Glass half full: Using the strengths-based approach with the Care Act 2014

04 March 2015

Why Joshua’s days in the Merchant Navy are important

New guide and film from SCIE

The Care Act’s aim is to promote people’s wellbeing and independence. The act says that it’s important to “look at the person’s life, considering their needs and agreed outcomes in the context of their skills, ambitions and priorities.” This is called taking a strengths-based approach. It’s important because from 1st April this becomes the law.

A new guide and accompanying film from the Social Care Institute for Excellence (SCIE) show how using a strengths-based approach in assessment should put people at the centre of understanding their own needs. Taking a strength-based approach means looking at what people can do with their own skills and resources, and what the people around them can do to support them, so that they can be active in their communities.

SCIE’s Chief Executive, Tony Hunter, says:

The film describes the approach as ‘glass half full’; it’s a fundamental shift of focus in care and support, from concentrating on what people can’t do, to looking at people’s skills, abilities and experiences - and what they can do. Assessments have, for too long, looked at people’s needs, based on things like ill-health and disability. But now it’s time to invest in people to help prevent, reduce and delay their needs getting bigger. In a strengths-based approach everything revolves around the person. The guide and film explain this and give practical tips on how to use the approach.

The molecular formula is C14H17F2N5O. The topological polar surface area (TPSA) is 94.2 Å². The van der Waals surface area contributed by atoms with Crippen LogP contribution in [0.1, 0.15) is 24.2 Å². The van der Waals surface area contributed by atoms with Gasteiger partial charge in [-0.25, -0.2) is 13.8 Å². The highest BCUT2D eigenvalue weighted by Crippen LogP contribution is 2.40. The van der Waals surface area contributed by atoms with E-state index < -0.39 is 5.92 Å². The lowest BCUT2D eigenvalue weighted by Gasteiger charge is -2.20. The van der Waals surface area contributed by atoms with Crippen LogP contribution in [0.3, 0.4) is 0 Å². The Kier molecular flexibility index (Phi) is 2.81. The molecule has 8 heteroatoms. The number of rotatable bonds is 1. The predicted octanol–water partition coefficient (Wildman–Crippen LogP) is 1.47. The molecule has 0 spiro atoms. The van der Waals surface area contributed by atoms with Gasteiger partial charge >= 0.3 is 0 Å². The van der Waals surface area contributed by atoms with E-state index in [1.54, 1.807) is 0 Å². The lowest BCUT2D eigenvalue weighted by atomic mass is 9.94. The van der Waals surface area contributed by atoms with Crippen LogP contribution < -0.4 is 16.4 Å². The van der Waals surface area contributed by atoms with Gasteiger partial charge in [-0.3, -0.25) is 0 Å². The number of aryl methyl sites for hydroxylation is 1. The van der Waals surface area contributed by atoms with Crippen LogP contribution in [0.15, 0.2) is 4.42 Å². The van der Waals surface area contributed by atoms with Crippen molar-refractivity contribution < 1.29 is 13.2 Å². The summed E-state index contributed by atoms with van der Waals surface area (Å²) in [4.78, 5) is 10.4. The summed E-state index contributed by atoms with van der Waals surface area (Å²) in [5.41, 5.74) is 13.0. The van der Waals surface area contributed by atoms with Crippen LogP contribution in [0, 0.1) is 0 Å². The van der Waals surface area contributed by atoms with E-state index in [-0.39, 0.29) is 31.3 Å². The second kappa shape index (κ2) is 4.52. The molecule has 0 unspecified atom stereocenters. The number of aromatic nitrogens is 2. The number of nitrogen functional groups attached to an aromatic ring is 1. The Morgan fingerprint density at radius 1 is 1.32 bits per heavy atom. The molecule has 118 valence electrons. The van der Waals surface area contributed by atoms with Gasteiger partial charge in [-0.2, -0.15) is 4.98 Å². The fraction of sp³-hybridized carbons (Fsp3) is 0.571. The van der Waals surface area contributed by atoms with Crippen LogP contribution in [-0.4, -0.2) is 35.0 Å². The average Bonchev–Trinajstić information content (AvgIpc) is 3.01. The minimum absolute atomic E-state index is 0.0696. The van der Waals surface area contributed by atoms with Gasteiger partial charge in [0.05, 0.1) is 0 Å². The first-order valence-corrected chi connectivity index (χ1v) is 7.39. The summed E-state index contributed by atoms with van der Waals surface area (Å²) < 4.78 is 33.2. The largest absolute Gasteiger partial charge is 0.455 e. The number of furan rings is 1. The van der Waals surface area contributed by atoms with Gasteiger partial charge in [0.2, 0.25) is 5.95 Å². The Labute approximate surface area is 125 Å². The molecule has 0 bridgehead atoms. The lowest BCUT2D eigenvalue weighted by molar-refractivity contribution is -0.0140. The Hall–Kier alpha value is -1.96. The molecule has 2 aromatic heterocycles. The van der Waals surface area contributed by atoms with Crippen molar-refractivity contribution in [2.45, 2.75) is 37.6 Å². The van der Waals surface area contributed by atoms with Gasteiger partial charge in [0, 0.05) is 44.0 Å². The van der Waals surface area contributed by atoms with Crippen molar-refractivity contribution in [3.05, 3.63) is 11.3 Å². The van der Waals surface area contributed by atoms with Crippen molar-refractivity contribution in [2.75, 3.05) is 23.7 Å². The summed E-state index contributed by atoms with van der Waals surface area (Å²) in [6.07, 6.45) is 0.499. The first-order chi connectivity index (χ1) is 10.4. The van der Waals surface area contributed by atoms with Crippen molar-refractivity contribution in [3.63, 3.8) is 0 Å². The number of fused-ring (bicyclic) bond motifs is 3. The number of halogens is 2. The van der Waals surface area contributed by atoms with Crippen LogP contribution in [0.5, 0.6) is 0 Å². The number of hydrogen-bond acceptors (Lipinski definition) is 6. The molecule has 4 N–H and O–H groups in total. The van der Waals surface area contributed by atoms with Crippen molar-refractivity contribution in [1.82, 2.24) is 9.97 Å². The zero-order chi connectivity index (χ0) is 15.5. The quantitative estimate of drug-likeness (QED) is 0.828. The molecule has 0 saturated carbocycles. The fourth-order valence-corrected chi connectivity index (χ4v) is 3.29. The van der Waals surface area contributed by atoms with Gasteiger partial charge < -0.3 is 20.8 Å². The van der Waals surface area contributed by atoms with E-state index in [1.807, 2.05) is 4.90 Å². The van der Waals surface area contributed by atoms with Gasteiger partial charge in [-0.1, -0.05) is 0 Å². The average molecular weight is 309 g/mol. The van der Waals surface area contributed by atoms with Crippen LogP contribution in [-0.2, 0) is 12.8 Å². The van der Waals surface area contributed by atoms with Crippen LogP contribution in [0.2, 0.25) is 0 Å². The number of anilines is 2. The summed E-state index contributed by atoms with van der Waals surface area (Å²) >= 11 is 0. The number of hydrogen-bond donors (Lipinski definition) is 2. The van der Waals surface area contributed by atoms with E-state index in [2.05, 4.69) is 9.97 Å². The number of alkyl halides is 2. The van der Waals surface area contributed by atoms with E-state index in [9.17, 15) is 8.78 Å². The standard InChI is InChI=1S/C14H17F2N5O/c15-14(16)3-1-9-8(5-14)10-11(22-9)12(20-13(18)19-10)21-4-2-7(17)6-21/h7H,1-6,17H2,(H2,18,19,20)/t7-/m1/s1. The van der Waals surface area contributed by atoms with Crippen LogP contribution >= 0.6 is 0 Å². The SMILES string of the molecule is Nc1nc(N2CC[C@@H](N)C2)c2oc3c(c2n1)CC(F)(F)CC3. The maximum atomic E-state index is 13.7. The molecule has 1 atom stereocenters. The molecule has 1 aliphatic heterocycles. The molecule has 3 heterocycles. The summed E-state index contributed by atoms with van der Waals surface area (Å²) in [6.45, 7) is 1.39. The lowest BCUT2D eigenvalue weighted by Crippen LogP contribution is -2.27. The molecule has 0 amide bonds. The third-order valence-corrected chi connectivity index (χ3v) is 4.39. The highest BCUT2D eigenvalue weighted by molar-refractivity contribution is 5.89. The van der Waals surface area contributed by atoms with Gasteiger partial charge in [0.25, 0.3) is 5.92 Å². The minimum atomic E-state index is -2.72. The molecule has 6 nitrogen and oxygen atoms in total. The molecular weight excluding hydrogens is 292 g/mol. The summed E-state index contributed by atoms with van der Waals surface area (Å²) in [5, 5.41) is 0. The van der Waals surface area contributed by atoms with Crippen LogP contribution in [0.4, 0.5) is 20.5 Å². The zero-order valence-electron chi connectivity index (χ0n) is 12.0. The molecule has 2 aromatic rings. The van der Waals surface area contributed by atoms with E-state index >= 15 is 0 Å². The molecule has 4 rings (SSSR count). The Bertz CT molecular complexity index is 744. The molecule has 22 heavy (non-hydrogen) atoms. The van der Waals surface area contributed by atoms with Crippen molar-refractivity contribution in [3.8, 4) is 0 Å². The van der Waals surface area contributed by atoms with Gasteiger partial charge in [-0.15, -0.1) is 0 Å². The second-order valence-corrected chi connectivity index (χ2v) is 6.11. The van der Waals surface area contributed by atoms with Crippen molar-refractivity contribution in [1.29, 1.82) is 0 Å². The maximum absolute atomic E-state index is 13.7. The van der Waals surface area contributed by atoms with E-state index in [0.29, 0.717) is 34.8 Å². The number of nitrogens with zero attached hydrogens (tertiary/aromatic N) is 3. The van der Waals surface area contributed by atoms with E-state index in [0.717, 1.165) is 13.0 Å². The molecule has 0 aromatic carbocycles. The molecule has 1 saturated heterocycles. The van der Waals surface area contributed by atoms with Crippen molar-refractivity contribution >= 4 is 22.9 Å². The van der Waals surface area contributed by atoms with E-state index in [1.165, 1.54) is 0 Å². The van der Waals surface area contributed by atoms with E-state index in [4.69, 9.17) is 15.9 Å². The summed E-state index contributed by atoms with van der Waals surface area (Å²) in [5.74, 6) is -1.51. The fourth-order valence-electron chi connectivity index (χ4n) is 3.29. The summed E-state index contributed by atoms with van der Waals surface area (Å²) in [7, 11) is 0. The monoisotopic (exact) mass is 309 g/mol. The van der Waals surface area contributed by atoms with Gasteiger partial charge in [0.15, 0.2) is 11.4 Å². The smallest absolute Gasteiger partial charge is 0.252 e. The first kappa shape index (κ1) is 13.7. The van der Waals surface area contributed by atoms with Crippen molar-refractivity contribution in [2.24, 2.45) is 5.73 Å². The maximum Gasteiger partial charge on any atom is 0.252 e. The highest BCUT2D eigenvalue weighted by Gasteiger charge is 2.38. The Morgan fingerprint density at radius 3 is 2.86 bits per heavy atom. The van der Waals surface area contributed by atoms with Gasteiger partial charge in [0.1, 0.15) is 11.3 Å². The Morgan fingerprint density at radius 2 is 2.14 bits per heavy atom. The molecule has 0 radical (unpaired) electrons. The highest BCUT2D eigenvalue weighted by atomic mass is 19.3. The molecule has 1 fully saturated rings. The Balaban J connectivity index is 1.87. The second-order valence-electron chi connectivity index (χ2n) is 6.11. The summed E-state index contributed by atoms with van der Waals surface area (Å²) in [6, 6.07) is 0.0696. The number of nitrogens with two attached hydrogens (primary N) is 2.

Joshua’s cookery

The film features Joshua, who needs care and support after his wife died two years ago. Why was it important for Joshua to mention his career as a cook in the merchant navy? Joshua’s social worker picked up on his cookery skills and now Joshua helps out in the canteen at his local social club. Joshua is now less isolated and is using his skills in the community. Under the Care Act, all assessments and care and support plans should be ‘outcome-focused’, so that people like Joshua can see their lives improved. Joshua’s part of the process, not separate from it.

What staff can do

Professionals need to play their part; they need to have the confidence to listen and then act on what they’ve learnt about people’s priorities. So, for instance, professionals can use ‘strengths-mapping’, looking at what there is in a community to meet people’s care and support needs. The guide also has advice for professionals on preparing for an assessment using a strengths-based approach. Assessments should now be about supporting people to take the lead in finding their own solutions. Schools, libraries and local businesses should all be considered to see what they can offer. And there has to be buy-in from everyone including:

  • Local authority management
  • Assessors
  • Commissioners
  • The local community.

They all need to identify what support is available in the community. This means being flexible, creative and working with new partners. This can help to build better health and social care.

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